At this point, I'd settle for enough dough to take the Stickies to Disney World. But none of this has anything to do with the Importance of Things We Take For Granted so I better move on. Dana and Marie-Louise are starting to look jumpy again.
I go to great lengths to use paper towels responsibly. Primarily because I'm
But there it sits (I've secured a fresh roll.) A pristine, white, sanitary sentinel. While I'm an enthusiastic user of rags, because I'm
Bear with me.
Stoicism, I refer to the now mostly ignored philosophy (not an attitude) that teaches that the remedy for longing for stuff we don't, or can't have, is to be aware of the stuff we do have and contemplate how we would feel if we were to lose it. Paper towels for example. Or computers.
I have lived without both paper towels and computers. I need to check in with my older sibs for verification but I don't remember having paper towels in our house when I was a kid. I do remember being amused when my roommate (I was about 25 at the time) came home with not only paper towels but with a paper towel holder/rack/dispenser as well (which was installed with limited success so we stopped using it eventually and just left a roll sitting on the kitchen counter).
I was amused because paper towels seemed like a waste of our limited resources, and besides, that's what worshrags were for (see ubiquitous My Pillow commercial wherein the "inventure" of the My Pillow brags about it being machine worshable). However, over the years I've developed a deep and lasting affection for paper towels. Oh, I also have a deep and lasting affection for my My Pillow.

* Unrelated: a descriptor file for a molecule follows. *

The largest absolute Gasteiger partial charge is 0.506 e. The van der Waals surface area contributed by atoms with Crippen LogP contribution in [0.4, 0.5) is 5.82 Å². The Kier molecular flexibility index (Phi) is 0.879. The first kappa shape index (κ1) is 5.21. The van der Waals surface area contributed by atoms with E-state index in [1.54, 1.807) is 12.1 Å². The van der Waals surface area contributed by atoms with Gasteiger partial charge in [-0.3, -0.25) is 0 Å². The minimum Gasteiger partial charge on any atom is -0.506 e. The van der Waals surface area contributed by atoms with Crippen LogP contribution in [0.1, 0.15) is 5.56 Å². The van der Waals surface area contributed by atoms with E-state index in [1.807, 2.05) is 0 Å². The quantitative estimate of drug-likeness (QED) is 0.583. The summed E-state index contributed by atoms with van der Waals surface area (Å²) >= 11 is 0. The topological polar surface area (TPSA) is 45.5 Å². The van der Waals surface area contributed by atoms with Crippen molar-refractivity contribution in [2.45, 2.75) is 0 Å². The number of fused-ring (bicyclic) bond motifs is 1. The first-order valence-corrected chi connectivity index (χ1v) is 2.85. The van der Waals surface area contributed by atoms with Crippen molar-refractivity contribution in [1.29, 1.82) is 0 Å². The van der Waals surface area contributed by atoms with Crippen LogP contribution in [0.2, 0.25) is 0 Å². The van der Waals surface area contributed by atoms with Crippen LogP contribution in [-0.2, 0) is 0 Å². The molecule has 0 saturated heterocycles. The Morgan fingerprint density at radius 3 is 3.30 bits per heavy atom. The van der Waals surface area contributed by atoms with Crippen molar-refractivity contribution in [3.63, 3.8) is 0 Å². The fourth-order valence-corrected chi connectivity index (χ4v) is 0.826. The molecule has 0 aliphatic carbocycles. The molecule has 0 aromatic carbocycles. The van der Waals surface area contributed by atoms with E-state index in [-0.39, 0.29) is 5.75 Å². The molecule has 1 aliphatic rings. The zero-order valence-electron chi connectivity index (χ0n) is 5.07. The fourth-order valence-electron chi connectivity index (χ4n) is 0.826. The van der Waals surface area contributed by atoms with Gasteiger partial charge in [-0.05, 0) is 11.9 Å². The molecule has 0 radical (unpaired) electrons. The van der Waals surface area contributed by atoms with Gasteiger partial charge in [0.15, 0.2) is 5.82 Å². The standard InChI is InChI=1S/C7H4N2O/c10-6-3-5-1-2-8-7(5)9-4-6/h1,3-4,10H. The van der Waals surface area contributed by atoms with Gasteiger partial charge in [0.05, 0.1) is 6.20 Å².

And computers. I lived without a personal computer for more than half my life and I'm so old I personally know people that don't use one, don't even own a cell phone. I currently don't own a cell phone, but for the record, I was an early adopter and had given up my landline very early on just to see if I could, and I did. But now I hate them, cell phones I mean, but there's no point in getting into that just now, so I won't.
I love my computer, it's a current events junkies/music lovers/dilettantes delight. "Need input!" And unlike a cell phone, If I choose to ignore it occasionally to read a real book or play around with my keyboard (as in music, as in piano, not the device that I'm typing this on), that I'm going to someday actually learn how to play, when I'm out and about in the world no one will approach me, wild-eyed and salivating, demanding to know, "when was the last time you checked your phone! I left you a gazillion messages!" Sorry, I said I wasn't going to go into that.
But the other day Mark's Toy IV, my current computer, for some mysterious reason wouldn't let me fire up Chrome, my window on the world, my access to all the stuff that I keep in the cloud -- until I rebooted, which fixed everything. Phew! Which set me to thinking about Stoicism and how appreciating what you have is much better than bitching about what you don't.
Have you ever wondered why phew starts with the letter p? I miss you, Andy Rooney.
Have an OK day.
©Mark Mehlmauer 2016